If you’ve worked for any length of time on the vendor side of a B2B business, you’re likely accustomed to receiving RFPs from clients interested in your products and services. Short for “request for proposal,” an RFP is a document that a company searching for enterprise-level services can use to get an overview of offerings and costs from several vendors at once. If a vendor participates in an RFP, it answers a series of questions about the products, services, methodology, and costs that will go into fulfilling the company’s needs.
Given how large a role the RFP plays in enterprise software, it shouldn’t be surprising that many of us have strong feelings on how they should be structured. A few months ago, my colleague Chris wrote an article arguing that many companies are “getting the RFP process wrong.” By not performing enough due diligence prior to sending out the RFP, he wrote, a company is alienating the very vendors that could best serve its needs.
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Another problem plaguing the modern RFP is that, in many cases, it isn’t an RFP at all. It’s become an umbrella term that’s applied to RFPs, RFIs, and RFQs. All three have certain features in common, but each has clear distinctions, and understanding those distinctions will vastly improve your selection process as you search for a vendor. Here’s a rundown of each document’s distinctions and guidance on when you should use it:
Short for “request for information,” the RFI is really a preliminary document used by companies that don’t understand the marketplace they’re about to enter. In the case of a company searching for a CRM, for instance, it would use an RFI if it had no prior experience with CRM and wanted to gain an understanding on the range of options in the CRM space.
Because the RFI is more of a fact-finding document, you’ll want to ask open ended questions, ones that allow the vendor to talk about its full range of offerings. Typically, the RFI will state the broad business challenges you’re having, and then the vendor can tailor its response within the context of those challenges. Often times, the vendor will explain its position in the marketplace (for instance, what industries it specializes in), how it licenses its product, and what other fees you can expect.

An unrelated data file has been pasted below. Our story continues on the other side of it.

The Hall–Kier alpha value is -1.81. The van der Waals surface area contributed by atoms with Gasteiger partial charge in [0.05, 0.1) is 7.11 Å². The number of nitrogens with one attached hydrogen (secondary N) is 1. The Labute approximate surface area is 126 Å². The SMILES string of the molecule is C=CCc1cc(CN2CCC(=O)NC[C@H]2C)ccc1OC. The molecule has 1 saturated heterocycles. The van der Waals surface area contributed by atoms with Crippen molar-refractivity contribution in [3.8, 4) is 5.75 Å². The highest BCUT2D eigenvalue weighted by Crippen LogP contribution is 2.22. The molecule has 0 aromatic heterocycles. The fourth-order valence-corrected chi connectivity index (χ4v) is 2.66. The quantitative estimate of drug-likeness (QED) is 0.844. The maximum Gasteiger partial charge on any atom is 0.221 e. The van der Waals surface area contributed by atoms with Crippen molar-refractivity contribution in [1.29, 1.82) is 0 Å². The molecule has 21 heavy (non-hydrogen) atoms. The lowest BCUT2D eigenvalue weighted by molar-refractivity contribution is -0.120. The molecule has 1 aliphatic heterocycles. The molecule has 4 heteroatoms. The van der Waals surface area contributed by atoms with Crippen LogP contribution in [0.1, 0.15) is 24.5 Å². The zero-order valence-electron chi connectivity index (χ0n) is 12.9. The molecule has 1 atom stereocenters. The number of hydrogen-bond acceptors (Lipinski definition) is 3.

An RFP, “Request for Proposal,” is a document that asks vendors to propose solutions to a customer’s problems or business requirements. An RFP is usually what follows an RFI; in fact, it’s rare that a company will go from an RFI to an RFQ (for reasons that will become clear below). An RFP should contain much more specificity in terms of what a company’s needs are by outlining the business goals for the project and identifying specific requirements that are necessary for the work being requested. The key to this document is that there is sufficient detail to give vendors the context they need in order to propose a valid solution, yet it still needs to allow enough leeway for the vendors to apply creativity and best practices to fulfill those needs.